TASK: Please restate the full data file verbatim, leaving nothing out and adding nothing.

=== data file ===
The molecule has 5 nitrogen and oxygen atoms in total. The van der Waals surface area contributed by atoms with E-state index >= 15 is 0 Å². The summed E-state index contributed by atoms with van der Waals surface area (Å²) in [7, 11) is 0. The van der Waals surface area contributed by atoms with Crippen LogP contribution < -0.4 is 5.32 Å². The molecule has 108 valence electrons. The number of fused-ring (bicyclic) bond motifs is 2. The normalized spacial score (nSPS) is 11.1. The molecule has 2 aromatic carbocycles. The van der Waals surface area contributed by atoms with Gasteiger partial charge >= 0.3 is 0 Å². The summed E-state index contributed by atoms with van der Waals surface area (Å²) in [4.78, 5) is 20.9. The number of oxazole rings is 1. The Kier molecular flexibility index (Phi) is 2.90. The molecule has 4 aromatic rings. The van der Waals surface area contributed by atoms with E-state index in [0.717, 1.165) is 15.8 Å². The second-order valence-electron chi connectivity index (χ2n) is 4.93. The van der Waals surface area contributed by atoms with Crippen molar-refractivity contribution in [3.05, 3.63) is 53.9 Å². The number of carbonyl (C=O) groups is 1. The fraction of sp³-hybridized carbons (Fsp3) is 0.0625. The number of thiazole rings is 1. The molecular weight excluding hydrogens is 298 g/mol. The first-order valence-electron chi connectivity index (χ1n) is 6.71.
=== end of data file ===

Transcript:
The molecule has 5 nitrogen and oxygen atoms in total. The van der Waals surface area contributed by atoms with E-state index >= 15 is 0 Å². The summed E-state index contributed by atoms with van der Waals surface area (Å²) in [7, 11) is 0. The van der Waals surface area contributed by atoms with Crippen LogP contribution < -0.4 is 5.32 Å². The molecule has 108 valence electrons. The number of fused-ring (bicyclic) bond motifs is 2. The normalized spacial score (nSPS) is 11.1. The molecule has 2 aromatic carbocycles. The van der Waals surface area contributed by atoms with Gasteiger partial charge >= 0.3 is 0 Å². The summed E-state index contributed by atoms with van der Waals surface area (Å²) in [4.78, 5) is 20.9. The number of oxazole rings is 1. The Kier molecular flexibility index (Phi) is 2.90. The molecule has 4 aromatic rings. The van der Waals surface area contributed by atoms with E-state index in [0.717, 1.165) is 15.8 Å². The second-order valence-electron chi connectivity index (χ2n) is 4.93. The van der Waals surface area contributed by atoms with Crippen molar-refractivity contribution in [3.05, 3.63) is 53.9 Å². The number of carbonyl (C=O) groups is 1. The fraction of sp³-hybridized carbons (Fsp3) is 0.0625. The number of thiazole rings is 1. The molecular weight excluding hydrogens is 298 g/mol. The first-order valence-electron chi connectivity index (χ1n) is 6.71.